All the elements are there for a hit franchise starter -- a popular Nickelodeon anime property, big-budget effects from ILM and a brand-name director in M. Night Shyamalan -- so why does "The Last Airbender" feel like the last Airbender movie auds will ever see? Part of it is miscasting, as uneven acting undermines Shyamalan's ultra-serious approach, but the cardinal sin was entrusting someone so awkward with action, then subjecting the flat result to a last-minute 3D conversion. With its built-in following, pic should put helmer back in the "Village" ballpark, with sequel odds only slightly better than those of "The Golden Compass."
For all the success Nick's "Avatar: The Last Airbender" animated series has enjoyed around the world, its particulars are still relatively complex to be reduced to feature length, spelling confusion for non-fans and frustration for the faithful. Dropping "Avatar" from its title to avoid confusion with the James Cameron pic and opening under the header "Book One: Water," Shyamalan's adaptation encompasses the first season of the critically acclaimed toon (and represents the helmer's first for-hire gig after a string of disappointing original pics, including "Lady in the Water" and "The Happening").
Created by Westerners Michael Dante DiMartino and Bryan Konietzko to capitalize on the success of "Naruto" and other serialized martial-arts manga, the series centers around a 12-year-old Airbender named Aang, the gifted once-in-a-generation figure who possesses the ability (but not the training) to master all four elements: Air, Water, Earth and Fire. Frozen in ice for 100 years, Aang awakens to find the balance between the different nations disrupted by the Fire people's ruthless desire to dominate. Only he can bring the four cultures together, but first, Aang must learn the other three fighting styles.
With overtones of Tibetan Buddhism and various Eastern philosophies, "The Last Airbender" is a pacifist's action movie. We go to see the spectacle of benders harnessing their native elements in battle (an Earthbender might build a wall to block a hurtling fireball, for instance), but instead the movie preaches a message of peace. Like his fellow Air nomads, Aang (newcomer Noah Ringer) was raised by monks to follow a code of nonviolence. However, in Aang's long absence, Fire Lord Ozai (Cliff Curtis) exterminated his entire tribe. Now the young "chosen one" must choose between revenge and -- well, it's not entirely clear what the alternative is, but something to do with uniting the hearts of all the nations.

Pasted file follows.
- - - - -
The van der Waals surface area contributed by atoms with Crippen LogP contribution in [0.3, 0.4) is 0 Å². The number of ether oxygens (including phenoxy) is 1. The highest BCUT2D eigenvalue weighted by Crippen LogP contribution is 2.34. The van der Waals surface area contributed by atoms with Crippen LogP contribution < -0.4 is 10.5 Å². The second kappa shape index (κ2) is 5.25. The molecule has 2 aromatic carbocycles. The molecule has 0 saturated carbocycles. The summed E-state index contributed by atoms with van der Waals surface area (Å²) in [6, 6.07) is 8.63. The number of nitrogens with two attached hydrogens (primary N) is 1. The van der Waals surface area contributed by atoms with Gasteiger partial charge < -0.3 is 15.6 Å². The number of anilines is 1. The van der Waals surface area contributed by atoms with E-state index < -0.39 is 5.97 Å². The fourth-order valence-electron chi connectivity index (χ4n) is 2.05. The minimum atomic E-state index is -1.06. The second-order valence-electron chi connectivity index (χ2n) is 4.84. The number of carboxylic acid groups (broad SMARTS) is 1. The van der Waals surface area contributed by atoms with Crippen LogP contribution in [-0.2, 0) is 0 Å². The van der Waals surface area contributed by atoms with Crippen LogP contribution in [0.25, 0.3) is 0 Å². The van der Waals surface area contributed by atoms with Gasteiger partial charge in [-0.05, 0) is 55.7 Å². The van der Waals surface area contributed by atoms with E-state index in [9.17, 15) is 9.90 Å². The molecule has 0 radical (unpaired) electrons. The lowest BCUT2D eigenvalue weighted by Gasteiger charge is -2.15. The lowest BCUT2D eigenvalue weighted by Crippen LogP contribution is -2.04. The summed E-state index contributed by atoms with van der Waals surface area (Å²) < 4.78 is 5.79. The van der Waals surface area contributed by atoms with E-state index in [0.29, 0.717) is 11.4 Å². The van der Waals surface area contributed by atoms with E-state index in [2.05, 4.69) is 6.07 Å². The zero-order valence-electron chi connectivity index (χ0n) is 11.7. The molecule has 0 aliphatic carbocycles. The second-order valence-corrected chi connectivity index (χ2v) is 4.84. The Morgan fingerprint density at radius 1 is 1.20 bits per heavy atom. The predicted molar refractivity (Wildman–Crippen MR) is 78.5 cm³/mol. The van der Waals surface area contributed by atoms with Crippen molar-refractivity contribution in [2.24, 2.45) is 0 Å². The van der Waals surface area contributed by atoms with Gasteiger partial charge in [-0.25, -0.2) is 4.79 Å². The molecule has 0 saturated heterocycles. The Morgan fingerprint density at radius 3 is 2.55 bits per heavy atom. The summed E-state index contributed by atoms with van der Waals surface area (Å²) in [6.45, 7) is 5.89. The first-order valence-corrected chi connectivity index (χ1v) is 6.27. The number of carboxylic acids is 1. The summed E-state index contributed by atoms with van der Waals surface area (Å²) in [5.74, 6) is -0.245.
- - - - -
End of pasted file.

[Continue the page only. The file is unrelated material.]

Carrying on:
How do you package genocide for kids, exactly? No sooner does the movie open -- with a budding Waterbender named Katara (Nicola Peltz) and her older brother ("The Twilight Saga's" Jackson Rathbone) releasing Aang and his flying bison from a frozen sphere -- than fiery Prince Zuko (Dev Patel, perhaps the best thing about the film) arrives to cart Aang and the elderly Water people off into slavery. Managing to escape, Aang returns to his Air home to find nothing but bones before being captured again and thrown into a sort of concentration camp -- not the sort of situations you expect to find in a PG-rated kidpic.
The rest of "Airbender's" world is fairly innocuous. The bending action is far from intense, with rivals singeing and splashing one another with fire or water tricks, while Aang does fancy tai chi moves to conjure up small whirlwinds. When more traditional fighting occurs, it's mostly of the harmless boot-to-the-butt variety. This is all enormously disappointing, of course, since the best we could hope for from a live-action "Avatar" adaptation is the mind-blowing equivalent of our first encounters with wire-fu, rather than this cartoony nonsense.
Even without one of Shyamalan's trademark twist endings, "Airbender" easily fits into the helmer's portfolio of brooding genre inversions: Here, we expect an epic martial-arts movie and instead get a soul-searching adolescent's decision to spare his enemies -- a character-driven approach that's ill served by the largely amateur cast.
Shyamalan has worked wonders with child actors before, but Ringer is no Haley Joel Osment, delivering some fancy footwork but zero charisma in the pic's key role. Most dialogue scenes are framed in tight Sergio Leone-style closeup, emphasizing the actors' wooden nature. At that proximity, we notice that Rathbone never blinks; nor can he be counted on to deliver any of the comic relief of his animated counterpart. Humor is in short supply here, and those elements that might leaven the atmosphere (such as Aang's winged lemur, Momo) make brief but unmemorable appearances.
Perhaps the only thing that can be said in Shyamalan's favor is that he introduces a fantasy world that feels real -- a testament to his various heads of design. The four elemental nations represent centuries of culture, with unique garments, architecture and fighting styles to distinguish them (there also seems to be some sort of impenetrable logic about their ethnicities, with people of color filling nearly all the secondary roles).
Working with "The Lord of the Rings" d.p. Andrew Lesnie, Shyamalan effectively melds his own moody, overcast aesthetic with the epic look of that trilogy, compromised somewhat by a retrofit conversion to stereoscopic 3D (not quite the headache of "Clash of the Titans," but certainly no improvement on 2D). A more bombastic John Williams-style score probably would have served the property better than music by longtime Shyamalan collaborator James Newton Howard, which goes mellow when the movie needs it to soar.